by Laura Baker, Co-Founder of CyberWyoming
Yesterday evening I volunteered as a Speed Mentor for UW engineering, business, and biology students. I was really impressed with everyone I talked to and have high hopes for this generation. When asked for advice, I repeated over and over again “Put yourself in your audience’s shoes.”
No matter what field you are in there is a ‘jargon’ unique to that industry. When trying to collaborate across interdisciplinary teams or communicate with your customers, that jargon does more damage than good – especially in the technical industries.
It is the Curse of Knowledge. You forget that you are trying to communicate with an outsider or a beginner. And, as I told the UW students, “You don’t look smarter. You look less empathetic. Slow down, explain technical terms, and find stories or analogies that can relate to your audience.”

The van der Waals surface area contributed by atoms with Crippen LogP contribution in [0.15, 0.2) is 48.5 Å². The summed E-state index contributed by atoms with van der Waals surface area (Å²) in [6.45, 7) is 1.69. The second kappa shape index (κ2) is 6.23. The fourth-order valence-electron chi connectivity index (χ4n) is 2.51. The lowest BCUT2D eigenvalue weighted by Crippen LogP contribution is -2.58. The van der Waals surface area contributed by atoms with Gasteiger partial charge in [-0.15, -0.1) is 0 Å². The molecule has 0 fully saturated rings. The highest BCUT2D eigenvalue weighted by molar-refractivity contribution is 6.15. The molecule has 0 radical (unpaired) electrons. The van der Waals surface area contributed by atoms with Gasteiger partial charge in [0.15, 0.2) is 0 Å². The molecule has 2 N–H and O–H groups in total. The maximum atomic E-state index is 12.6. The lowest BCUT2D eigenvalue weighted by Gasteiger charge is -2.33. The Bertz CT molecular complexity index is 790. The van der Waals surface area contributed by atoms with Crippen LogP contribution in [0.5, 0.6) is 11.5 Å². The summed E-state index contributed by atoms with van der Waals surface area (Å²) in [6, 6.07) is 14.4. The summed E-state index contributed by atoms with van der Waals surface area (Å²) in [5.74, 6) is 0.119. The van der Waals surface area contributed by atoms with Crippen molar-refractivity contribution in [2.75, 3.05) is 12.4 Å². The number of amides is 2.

The Curse of Knowledge actually decreases trust because communications fail. I think that this is seriously hurting the cybersecurity and technology industries.
And then today, while reading the Cybersecurity Collaborative’s Morning Security Report, with this issue on my mind, an article about Office Depot was summarized from ZDNet.com. Office Depot had to pay $25 million in a settlement with the US Federal Trade Commission because the company was accused of tricking customers into buying unneeded tech support services. They created a PC Health Check fake scanner with 4 questions and if any of those questions where checked then the questionnaire would automatically trigger a positive malware scan result.
My first thought in reading this is that the cybersecurity and technology industry need transparency desperately. How do you get this transparency? Better communications and empathy for your customers.
Technology professionals need to learn to address the Curse of Knowledge and speak the language of their customers.